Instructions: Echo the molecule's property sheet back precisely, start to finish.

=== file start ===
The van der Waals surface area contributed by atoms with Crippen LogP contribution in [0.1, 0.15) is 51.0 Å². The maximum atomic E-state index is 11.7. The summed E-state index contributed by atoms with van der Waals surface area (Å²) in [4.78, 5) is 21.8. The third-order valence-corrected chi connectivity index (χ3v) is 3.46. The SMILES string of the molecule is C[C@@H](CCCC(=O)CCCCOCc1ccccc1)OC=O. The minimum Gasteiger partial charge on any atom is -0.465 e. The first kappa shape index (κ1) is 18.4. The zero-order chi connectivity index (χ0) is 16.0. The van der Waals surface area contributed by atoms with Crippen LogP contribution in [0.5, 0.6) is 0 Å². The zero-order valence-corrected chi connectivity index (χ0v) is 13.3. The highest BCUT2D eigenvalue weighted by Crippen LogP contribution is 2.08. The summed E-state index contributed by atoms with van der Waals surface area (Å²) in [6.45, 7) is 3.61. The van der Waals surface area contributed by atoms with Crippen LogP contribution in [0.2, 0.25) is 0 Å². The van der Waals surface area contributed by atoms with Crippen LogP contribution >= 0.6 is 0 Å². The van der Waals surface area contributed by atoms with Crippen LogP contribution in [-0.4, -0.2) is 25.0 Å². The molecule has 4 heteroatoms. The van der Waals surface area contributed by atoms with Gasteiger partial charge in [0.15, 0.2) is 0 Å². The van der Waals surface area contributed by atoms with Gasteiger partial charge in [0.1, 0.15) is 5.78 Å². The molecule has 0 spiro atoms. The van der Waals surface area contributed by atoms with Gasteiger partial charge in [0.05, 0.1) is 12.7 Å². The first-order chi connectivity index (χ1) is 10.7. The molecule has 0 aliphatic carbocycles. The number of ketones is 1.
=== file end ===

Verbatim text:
The van der Waals surface area contributed by atoms with Crippen LogP contribution in [0.1, 0.15) is 51.0 Å². The maximum atomic E-state index is 11.7. The summed E-state index contributed by atoms with van der Waals surface area (Å²) in [4.78, 5) is 21.8. The third-order valence-corrected chi connectivity index (χ3v) is 3.46. The SMILES string of the molecule is C[C@@H](CCCC(=O)CCCCOCc1ccccc1)OC=O. The minimum Gasteiger partial charge on any atom is -0.465 e. The first kappa shape index (κ1) is 18.4. The zero-order chi connectivity index (χ0) is 16.0. The van der Waals surface area contributed by atoms with Crippen LogP contribution in [0.5, 0.6) is 0 Å². The zero-order valence-corrected chi connectivity index (χ0v) is 13.3. The highest BCUT2D eigenvalue weighted by Crippen LogP contribution is 2.08. The summed E-state index contributed by atoms with van der Waals surface area (Å²) in [6.45, 7) is 3.61. The van der Waals surface area contributed by atoms with Crippen LogP contribution in [0.2, 0.25) is 0 Å². The van der Waals surface area contributed by atoms with Crippen LogP contribution >= 0.6 is 0 Å². The van der Waals surface area contributed by atoms with Crippen LogP contribution in [-0.4, -0.2) is 25.0 Å². The molecule has 4 heteroatoms. The van der Waals surface area contributed by atoms with Gasteiger partial charge in [0.15, 0.2) is 0 Å². The van der Waals surface area contributed by atoms with Gasteiger partial charge in [0.1, 0.15) is 5.78 Å². The molecule has 0 spiro atoms. The van der Waals surface area contributed by atoms with Gasteiger partial charge in [0.05, 0.1) is 12.7 Å². The first-order chi connectivity index (χ1) is 10.7. The molecule has 0 aliphatic carbocycles. The number of ketones is 1.